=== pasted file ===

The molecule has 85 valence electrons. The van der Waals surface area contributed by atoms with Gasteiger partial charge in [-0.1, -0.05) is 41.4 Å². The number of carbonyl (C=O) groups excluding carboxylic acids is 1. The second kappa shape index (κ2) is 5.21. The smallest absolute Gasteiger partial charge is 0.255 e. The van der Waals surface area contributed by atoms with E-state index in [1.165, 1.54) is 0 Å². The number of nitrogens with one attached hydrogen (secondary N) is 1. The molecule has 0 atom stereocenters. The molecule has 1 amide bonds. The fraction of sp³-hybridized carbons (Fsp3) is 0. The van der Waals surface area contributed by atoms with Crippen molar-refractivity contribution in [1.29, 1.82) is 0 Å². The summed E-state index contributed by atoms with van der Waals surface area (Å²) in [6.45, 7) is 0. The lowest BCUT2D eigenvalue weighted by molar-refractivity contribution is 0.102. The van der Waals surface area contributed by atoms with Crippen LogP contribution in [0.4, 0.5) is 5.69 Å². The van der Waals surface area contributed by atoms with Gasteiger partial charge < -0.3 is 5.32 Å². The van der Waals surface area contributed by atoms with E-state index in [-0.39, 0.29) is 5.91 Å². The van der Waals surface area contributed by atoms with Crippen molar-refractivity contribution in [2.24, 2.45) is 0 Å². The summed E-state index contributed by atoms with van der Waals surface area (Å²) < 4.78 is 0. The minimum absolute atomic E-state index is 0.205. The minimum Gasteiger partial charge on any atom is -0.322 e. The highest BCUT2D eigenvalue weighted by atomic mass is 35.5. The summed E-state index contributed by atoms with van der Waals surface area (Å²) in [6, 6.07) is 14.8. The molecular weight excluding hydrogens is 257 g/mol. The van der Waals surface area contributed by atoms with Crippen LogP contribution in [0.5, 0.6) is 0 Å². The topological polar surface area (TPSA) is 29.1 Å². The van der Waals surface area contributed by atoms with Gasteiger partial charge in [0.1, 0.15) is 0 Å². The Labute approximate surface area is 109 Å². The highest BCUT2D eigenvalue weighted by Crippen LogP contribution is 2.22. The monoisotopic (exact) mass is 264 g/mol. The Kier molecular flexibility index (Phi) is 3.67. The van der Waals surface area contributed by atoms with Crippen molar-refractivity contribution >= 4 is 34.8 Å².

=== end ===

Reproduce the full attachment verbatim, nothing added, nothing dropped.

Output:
The molecule has 85 valence electrons. The van der Waals surface area contributed by atoms with Gasteiger partial charge in [-0.1, -0.05) is 41.4 Å². The number of carbonyl (C=O) groups excluding carboxylic acids is 1. The second kappa shape index (κ2) is 5.21. The smallest absolute Gasteiger partial charge is 0.255 e. The van der Waals surface area contributed by atoms with E-state index in [1.165, 1.54) is 0 Å². The number of nitrogens with one attached hydrogen (secondary N) is 1. The molecule has 0 atom stereocenters. The molecule has 1 amide bonds. The fraction of sp³-hybridized carbons (Fsp3) is 0. The van der Waals surface area contributed by atoms with Crippen molar-refractivity contribution in [1.29, 1.82) is 0 Å². The summed E-state index contributed by atoms with van der Waals surface area (Å²) in [6.45, 7) is 0. The lowest BCUT2D eigenvalue weighted by molar-refractivity contribution is 0.102. The van der Waals surface area contributed by atoms with Crippen LogP contribution in [0.4, 0.5) is 5.69 Å². The van der Waals surface area contributed by atoms with Gasteiger partial charge < -0.3 is 5.32 Å². The van der Waals surface area contributed by atoms with E-state index in [-0.39, 0.29) is 5.91 Å². The van der Waals surface area contributed by atoms with Crippen molar-refractivity contribution in [2.24, 2.45) is 0 Å². The summed E-state index contributed by atoms with van der Waals surface area (Å²) < 4.78 is 0. The minimum absolute atomic E-state index is 0.205. The minimum Gasteiger partial charge on any atom is -0.322 e. The highest BCUT2D eigenvalue weighted by atomic mass is 35.5. The summed E-state index contributed by atoms with van der Waals surface area (Å²) in [6, 6.07) is 14.8. The molecular weight excluding hydrogens is 257 g/mol. The van der Waals surface area contributed by atoms with Crippen LogP contribution in [0.5, 0.6) is 0 Å². The topological polar surface area (TPSA) is 29.1 Å². The van der Waals surface area contributed by atoms with Gasteiger partial charge in [0.1, 0.15) is 0 Å². The Labute approximate surface area is 109 Å². The highest BCUT2D eigenvalue weighted by Crippen LogP contribution is 2.22. The monoisotopic (exact) mass is 264 g/mol. The Kier molecular flexibility index (Phi) is 3.67. The van der Waals surface area contributed by atoms with Crippen molar-refractivity contribution >= 4 is 34.8 Å².